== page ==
Heliopsis helianthoides (Common ox-eye)
Common ox-eye Description:
Heliopsis helianthoides, commonly known as false sunflower or oxeye, is a herbaceous perennial plant in the sunflower family (Asteraceae). It is native to North America and can be found growing in a variety of habitats, including prairies, meadows, and along roadsides.
The plant typically grows to a height of 2 to 6 feet and has an upright habit with branching stems and dark green leaves that are up to 5 inches (13 cm) long. In mid to late summer, it produces a profusion of daisy-like flowers that are typically bright yellow, although they can also be orange or reddish-brown. The flowers have a prominent central disk that is surrounded by drooping ray flowers.
Heliopsis helianthoides is a hardy and easy-to-grow plant that prefers full sun and well-drained soil, although it can also tolerate some drought. It is commonly used in prairie gardens, meadow gardens, and other naturalistic landscapes. In addition to its ornamental value, it is also valued for its ecological importance, as it provides habitat and food for a variety of pollinators, including bees and butterflies. It is also commonly used as a cut flower in floral arrangements. The plant can spread by rhizomes, so it may need to be controlled in some situations.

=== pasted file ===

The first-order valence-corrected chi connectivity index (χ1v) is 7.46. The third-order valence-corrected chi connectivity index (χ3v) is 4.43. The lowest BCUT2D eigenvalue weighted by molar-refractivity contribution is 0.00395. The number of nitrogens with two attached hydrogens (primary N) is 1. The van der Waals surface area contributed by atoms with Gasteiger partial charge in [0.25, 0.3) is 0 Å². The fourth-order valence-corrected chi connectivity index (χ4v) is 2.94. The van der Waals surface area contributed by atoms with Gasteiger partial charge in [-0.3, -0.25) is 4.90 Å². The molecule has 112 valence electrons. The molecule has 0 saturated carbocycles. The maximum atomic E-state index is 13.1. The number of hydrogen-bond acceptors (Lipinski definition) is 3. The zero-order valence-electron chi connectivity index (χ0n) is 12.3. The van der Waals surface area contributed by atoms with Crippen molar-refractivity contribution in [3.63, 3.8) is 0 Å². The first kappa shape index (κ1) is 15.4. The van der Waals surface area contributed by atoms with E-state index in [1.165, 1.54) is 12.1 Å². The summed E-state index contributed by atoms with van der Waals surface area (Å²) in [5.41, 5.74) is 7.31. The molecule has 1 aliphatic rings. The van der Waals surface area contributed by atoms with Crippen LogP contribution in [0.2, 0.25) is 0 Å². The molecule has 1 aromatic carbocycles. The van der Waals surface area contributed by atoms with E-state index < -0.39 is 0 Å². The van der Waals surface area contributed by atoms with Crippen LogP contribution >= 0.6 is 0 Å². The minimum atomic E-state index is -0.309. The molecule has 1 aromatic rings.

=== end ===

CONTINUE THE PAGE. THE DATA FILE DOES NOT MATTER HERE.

Common ox-eye is native to most of Central and Eastern United States. It is common across most of Minnesota.
Standard Plant Information:
Plant Height: 2' - 6'
Bloom Time: June - September
Preferred Habitat: Does well in part shade to full sun. Often found in prairies, roadsides, railroads, and woodland edges and thickets.